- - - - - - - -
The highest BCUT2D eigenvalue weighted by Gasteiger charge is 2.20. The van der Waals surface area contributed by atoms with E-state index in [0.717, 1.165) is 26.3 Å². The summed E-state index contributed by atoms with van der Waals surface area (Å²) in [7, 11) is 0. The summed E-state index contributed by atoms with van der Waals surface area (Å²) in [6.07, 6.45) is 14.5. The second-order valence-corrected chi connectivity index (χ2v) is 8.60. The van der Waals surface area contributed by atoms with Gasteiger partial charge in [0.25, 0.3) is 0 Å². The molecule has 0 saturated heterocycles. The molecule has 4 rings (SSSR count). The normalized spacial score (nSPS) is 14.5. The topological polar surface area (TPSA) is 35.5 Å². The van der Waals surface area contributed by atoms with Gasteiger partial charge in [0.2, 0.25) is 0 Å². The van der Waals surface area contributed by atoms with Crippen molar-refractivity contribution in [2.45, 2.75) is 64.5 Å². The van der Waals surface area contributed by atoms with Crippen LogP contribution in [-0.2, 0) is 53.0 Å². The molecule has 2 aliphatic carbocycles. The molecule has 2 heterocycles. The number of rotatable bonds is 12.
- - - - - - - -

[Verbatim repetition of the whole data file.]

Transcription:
The highest BCUT2D eigenvalue weighted by Gasteiger charge is 2.20. The van der Waals surface area contributed by atoms with E-state index in [0.717, 1.165) is 26.3 Å². The summed E-state index contributed by atoms with van der Waals surface area (Å²) in [7, 11) is 0. The summed E-state index contributed by atoms with van der Waals surface area (Å²) in [6.07, 6.45) is 14.5. The second-order valence-corrected chi connectivity index (χ2v) is 8.60. The van der Waals surface area contributed by atoms with Gasteiger partial charge in [0.25, 0.3) is 0 Å². The molecule has 0 saturated heterocycles. The molecule has 4 rings (SSSR count). The normalized spacial score (nSPS) is 14.5. The topological polar surface area (TPSA) is 35.5 Å². The van der Waals surface area contributed by atoms with Gasteiger partial charge in [0.2, 0.25) is 0 Å². The van der Waals surface area contributed by atoms with Crippen molar-refractivity contribution in [2.45, 2.75) is 64.5 Å². The van der Waals surface area contributed by atoms with Crippen LogP contribution in [-0.2, 0) is 53.0 Å². The molecule has 2 aliphatic carbocycles. The molecule has 2 heterocycles. The number of rotatable bonds is 12.